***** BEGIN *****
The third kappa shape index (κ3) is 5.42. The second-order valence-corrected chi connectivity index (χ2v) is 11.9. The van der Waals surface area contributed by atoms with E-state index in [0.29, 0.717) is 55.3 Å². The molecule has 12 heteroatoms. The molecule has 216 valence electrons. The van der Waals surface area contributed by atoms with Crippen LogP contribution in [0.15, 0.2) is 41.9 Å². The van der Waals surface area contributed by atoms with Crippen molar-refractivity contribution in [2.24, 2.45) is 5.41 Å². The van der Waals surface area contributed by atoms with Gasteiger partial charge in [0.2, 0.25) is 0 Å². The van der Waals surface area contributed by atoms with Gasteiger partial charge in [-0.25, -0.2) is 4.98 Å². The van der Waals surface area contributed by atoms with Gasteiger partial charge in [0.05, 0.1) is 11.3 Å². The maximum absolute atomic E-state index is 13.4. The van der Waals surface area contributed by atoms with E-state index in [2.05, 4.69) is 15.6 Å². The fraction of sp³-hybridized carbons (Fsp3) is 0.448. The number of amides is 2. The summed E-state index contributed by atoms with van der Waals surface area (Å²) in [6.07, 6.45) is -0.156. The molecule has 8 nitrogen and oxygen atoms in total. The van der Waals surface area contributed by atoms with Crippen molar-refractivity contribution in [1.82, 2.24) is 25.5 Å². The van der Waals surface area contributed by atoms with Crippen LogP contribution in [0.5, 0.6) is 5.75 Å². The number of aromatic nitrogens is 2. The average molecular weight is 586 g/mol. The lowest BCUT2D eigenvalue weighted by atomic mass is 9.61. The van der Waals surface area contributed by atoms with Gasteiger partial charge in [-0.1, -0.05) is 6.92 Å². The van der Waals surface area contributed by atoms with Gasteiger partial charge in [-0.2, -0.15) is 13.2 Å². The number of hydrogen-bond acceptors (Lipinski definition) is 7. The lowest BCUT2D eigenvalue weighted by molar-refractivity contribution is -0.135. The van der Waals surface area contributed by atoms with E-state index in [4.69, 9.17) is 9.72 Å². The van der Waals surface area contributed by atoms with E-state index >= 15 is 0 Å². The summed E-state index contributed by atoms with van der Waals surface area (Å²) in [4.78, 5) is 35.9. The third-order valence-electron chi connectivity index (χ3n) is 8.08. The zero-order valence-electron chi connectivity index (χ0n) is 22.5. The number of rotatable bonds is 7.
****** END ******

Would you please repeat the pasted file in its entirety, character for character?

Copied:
The third kappa shape index (κ3) is 5.42. The second-order valence-corrected chi connectivity index (χ2v) is 11.9. The van der Waals surface area contributed by atoms with E-state index in [0.29, 0.717) is 55.3 Å². The molecule has 12 heteroatoms. The molecule has 216 valence electrons. The van der Waals surface area contributed by atoms with Crippen LogP contribution in [0.15, 0.2) is 41.9 Å². The van der Waals surface area contributed by atoms with Crippen molar-refractivity contribution in [2.24, 2.45) is 5.41 Å². The van der Waals surface area contributed by atoms with Gasteiger partial charge in [0.2, 0.25) is 0 Å². The van der Waals surface area contributed by atoms with Gasteiger partial charge in [-0.25, -0.2) is 4.98 Å². The van der Waals surface area contributed by atoms with Gasteiger partial charge in [0.05, 0.1) is 11.3 Å². The maximum absolute atomic E-state index is 13.4. The van der Waals surface area contributed by atoms with E-state index in [2.05, 4.69) is 15.6 Å². The fraction of sp³-hybridized carbons (Fsp3) is 0.448. The number of amides is 2. The summed E-state index contributed by atoms with van der Waals surface area (Å²) in [6.07, 6.45) is -0.156. The molecule has 8 nitrogen and oxygen atoms in total. The van der Waals surface area contributed by atoms with Crippen molar-refractivity contribution in [1.82, 2.24) is 25.5 Å². The van der Waals surface area contributed by atoms with Crippen LogP contribution in [0.5, 0.6) is 5.75 Å². The number of aromatic nitrogens is 2. The average molecular weight is 586 g/mol. The lowest BCUT2D eigenvalue weighted by atomic mass is 9.61. The van der Waals surface area contributed by atoms with Gasteiger partial charge in [-0.1, -0.05) is 6.92 Å². The van der Waals surface area contributed by atoms with Gasteiger partial charge in [-0.2, -0.15) is 13.2 Å². The number of hydrogen-bond acceptors (Lipinski definition) is 7. The lowest BCUT2D eigenvalue weighted by molar-refractivity contribution is -0.135. The van der Waals surface area contributed by atoms with E-state index in [4.69, 9.17) is 9.72 Å². The van der Waals surface area contributed by atoms with E-state index >= 15 is 0 Å². The summed E-state index contributed by atoms with van der Waals surface area (Å²) in [4.78, 5) is 35.9. The third-order valence-electron chi connectivity index (χ3n) is 8.08. The zero-order valence-electron chi connectivity index (χ0n) is 22.5. The number of rotatable bonds is 7.